ST. PAUL, Minn. (AP) — Gov. Mark Dayton asked more than 800 people attending his inaugural Water Summit on Saturday to brainstorm ideas for solving Minnesota’s water quality challenges, but not before opponents of the proposed Sandpiper crude oil pipeline interrupted his remarks to urge him to play a greater role in scrutinizing the project.
Just after Dayton took the stage in a downtown hotel ballroom, the megaphone-wielding protesters joined him on the stage, holding banners that said, “Love Water Not Oil.” They also said tribes should have been given a more prominent role in the summit, since the pipeline would cross sensitive lands and wetlands that are important to Minnesota’s Ojibwe Indian bands.
The 616-mile Sandpiper would carry North Dakota crude oil across northern Minnesota to Enbridge’s terminal in Superior, Wisconsin. Dayton agreed to meet with the protesters after his speech and they quietly left the stage after a couple of minutes. But the incident illustrated how deeply many Minnesota residents treasure their water in the Land of 10,000 Lakes.
“This summit isn’t about assessing blame,” Dayton said. “It’s about developing solutions.”
Dayton unveiled no new proposals Saturday. Instead, his hope was to see what themes emerged from the freewheeling discussions that might be translated into specific initiatives, probably not in time for the upcoming legislative session, which starts early next month, but in the future.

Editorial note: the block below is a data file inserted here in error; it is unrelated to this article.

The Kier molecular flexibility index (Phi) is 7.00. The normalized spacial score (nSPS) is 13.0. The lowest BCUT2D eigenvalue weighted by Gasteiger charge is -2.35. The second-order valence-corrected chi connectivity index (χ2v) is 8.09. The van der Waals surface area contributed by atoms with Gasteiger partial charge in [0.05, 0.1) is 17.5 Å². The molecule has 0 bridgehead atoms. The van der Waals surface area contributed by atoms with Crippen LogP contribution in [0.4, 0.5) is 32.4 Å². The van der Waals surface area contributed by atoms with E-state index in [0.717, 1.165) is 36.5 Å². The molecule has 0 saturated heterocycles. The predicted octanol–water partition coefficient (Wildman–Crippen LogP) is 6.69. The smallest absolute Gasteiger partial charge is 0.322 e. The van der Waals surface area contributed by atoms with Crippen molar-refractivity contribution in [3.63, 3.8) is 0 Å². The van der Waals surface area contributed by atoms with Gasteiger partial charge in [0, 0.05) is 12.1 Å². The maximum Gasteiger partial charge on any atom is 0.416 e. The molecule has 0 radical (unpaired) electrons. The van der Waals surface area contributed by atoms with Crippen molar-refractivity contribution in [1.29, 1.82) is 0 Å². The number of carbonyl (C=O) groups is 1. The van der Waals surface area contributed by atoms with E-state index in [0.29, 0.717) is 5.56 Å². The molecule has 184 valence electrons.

Department of Natural Resources Commissioner Tom Landwehr noted just before the summit that one of the governor’s key environmental successes — stronger requirements for strips of protective vegetation between farm fields and ditches and streams — bubbled up from Dayton’s Pheasant Summit in 2014.
Addressing pollution from agriculture, particularly nitrogen and phosphorous fertilizer runoff, which has proven politically difficult for government agencies to regulate, was one of main undercurrents of the summit. The meeting brought together people from government agencies; university experts; members of farm, environmental and conservation groups; and various concerned citizens.
“It shouldn’t be necessary for governors or legislators to tell farmers what to do. They know what to do better than anybody else on their own farmlands. We just need for all of them to do it,” Dayton said to applause. “That describes a paradox for water quality — those who are the sources of the problems are also the sources of their solutions.”
The heart of the gathering was a series of brainstorming sessions on a broad range of critical water quality issues. One of the most popular topics was water in the rural environment. Small-group discussions on holding water on the land — a key strategy for keeping contamination from fertilizers and manure out of ditches, streams and lakes — brought up barriers to solutions, such as tight funding and outdated regulations.
Staffers from the governor’s office and state agencies took detailed notes. Potential solutions discussed included keeping more green cover plants on farm fields and other lands for more of the year instead of leaving the soil vulnerable to erosion.
David Lick of the Itasca Water Legacy Partnership said during one of the discussions that the Dayton administration needs to be careful not to frame water quality as a metro versus rural issue.
“Most farmers are really good stewards,” he said.
Dayton later said he plans to hold a Water Action Week in April, to get residents more engaged in water issues. He said it’s crucial for citizens to understand water problems and know what they can do locally to be part of solutions.
“We’ve got to find a way to keep this momentum going,” Dayton said.
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